Alluding to Democrats’ hope that the passion from opponents of the abortion legislation translates into votes at the ballot box in the coming election cycle, Davis said, “The fight for the future of Texas is just beginning.”
Chants and cheers from a massive crowd gathered outside of the chamber in the rotunda were constantly audible in the Senate, echoing the boisterous conclusion of the first special session. But the audience observing from the packed gallery remained quiet and orderly, with a few exceptions, throughout the proceedings. When lawmakers finished voting on proposed amendments, a small group of women attempted to chain themselves to the gallery's railings, singing softly to the tune of "Give Peace a Chance." Texas Department of Public Safety officers quickly arrived, but not before one of them secured herself to the railing. At two other points during closing speeches, protesters shouted from above, only to be promptly removed by the DPS.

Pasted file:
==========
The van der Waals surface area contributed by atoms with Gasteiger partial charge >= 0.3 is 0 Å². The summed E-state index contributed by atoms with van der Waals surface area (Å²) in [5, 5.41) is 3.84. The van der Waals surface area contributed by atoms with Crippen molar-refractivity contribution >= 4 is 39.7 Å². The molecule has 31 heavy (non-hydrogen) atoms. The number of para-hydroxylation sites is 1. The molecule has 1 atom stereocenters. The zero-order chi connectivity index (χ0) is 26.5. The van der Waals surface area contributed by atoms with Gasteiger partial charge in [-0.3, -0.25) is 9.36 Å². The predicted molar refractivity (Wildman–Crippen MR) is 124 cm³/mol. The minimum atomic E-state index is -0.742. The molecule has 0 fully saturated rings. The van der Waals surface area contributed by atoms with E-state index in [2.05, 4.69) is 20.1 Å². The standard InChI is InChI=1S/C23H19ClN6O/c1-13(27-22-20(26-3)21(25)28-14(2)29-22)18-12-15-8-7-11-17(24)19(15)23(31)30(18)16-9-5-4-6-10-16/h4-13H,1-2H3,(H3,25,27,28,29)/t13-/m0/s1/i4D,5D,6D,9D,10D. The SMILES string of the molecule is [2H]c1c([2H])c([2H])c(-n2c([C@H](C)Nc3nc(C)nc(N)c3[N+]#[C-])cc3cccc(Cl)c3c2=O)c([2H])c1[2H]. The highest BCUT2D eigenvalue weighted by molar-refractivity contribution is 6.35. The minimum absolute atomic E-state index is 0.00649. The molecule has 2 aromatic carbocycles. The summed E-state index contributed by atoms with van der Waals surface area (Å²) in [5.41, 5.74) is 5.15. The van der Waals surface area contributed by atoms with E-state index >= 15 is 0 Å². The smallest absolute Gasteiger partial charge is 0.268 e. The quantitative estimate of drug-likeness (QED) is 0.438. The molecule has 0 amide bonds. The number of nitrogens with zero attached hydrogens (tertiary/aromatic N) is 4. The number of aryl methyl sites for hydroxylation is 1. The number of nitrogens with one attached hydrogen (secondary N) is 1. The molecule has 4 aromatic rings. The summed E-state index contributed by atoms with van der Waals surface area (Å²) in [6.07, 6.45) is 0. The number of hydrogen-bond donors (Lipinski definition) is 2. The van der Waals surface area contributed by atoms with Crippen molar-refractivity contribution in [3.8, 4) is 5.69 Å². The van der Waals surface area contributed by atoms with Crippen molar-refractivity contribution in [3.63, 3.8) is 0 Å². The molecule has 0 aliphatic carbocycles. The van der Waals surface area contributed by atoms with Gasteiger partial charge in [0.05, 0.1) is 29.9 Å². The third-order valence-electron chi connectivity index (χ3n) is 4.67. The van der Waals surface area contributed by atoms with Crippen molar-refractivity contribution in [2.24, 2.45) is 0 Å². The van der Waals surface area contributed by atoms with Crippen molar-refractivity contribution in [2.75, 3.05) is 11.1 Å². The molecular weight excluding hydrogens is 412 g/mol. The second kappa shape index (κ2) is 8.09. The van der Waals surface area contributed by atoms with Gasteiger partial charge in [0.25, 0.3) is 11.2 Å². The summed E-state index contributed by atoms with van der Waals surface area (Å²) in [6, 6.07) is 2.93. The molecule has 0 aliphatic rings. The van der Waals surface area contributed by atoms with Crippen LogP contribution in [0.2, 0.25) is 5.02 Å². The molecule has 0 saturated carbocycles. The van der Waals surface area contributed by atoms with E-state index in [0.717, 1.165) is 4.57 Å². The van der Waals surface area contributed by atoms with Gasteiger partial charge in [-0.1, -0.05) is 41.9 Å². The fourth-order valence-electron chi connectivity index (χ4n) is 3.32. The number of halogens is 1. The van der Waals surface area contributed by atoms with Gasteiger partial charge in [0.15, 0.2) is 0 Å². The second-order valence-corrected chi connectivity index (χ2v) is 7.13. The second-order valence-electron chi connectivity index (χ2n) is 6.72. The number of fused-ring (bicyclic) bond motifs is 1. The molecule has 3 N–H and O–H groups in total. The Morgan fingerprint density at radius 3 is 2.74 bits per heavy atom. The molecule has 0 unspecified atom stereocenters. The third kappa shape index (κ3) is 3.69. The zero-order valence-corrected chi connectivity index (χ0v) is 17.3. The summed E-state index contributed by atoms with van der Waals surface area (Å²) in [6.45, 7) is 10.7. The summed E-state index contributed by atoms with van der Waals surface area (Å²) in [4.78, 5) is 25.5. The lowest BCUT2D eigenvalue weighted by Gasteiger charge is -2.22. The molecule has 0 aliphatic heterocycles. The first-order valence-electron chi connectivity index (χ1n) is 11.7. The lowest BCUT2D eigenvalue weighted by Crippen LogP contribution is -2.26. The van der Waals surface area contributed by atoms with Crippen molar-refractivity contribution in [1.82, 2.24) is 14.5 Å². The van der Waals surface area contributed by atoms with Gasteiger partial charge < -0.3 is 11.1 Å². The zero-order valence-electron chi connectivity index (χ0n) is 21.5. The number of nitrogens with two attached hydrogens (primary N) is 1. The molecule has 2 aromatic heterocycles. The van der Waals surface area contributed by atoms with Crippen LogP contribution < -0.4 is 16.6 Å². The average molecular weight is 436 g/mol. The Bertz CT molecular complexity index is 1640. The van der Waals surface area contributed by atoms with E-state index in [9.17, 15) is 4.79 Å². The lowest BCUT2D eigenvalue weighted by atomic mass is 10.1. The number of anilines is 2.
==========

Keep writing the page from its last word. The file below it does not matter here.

Many senators offered stories from their own lives as they explained their position on the legislation. Sen. Charles Schwertner, R-Georgetown, said that when his mother was pregnant with him, she contracted rubella and was advised to get an abortion.
"I thank God that my parents walked out of that doctor's office and never looked back," he said.
Sen. Judith Zaffirini, a Laredo Democrat, said that she will "always be pro-life," but that she would vote against the bill because its provisions would do nothing to reduce unintended pregnancies or abortions.
"The lines between pro-choicers and pro-lifers are not as clear-cut as some people think, or wish they were," she said.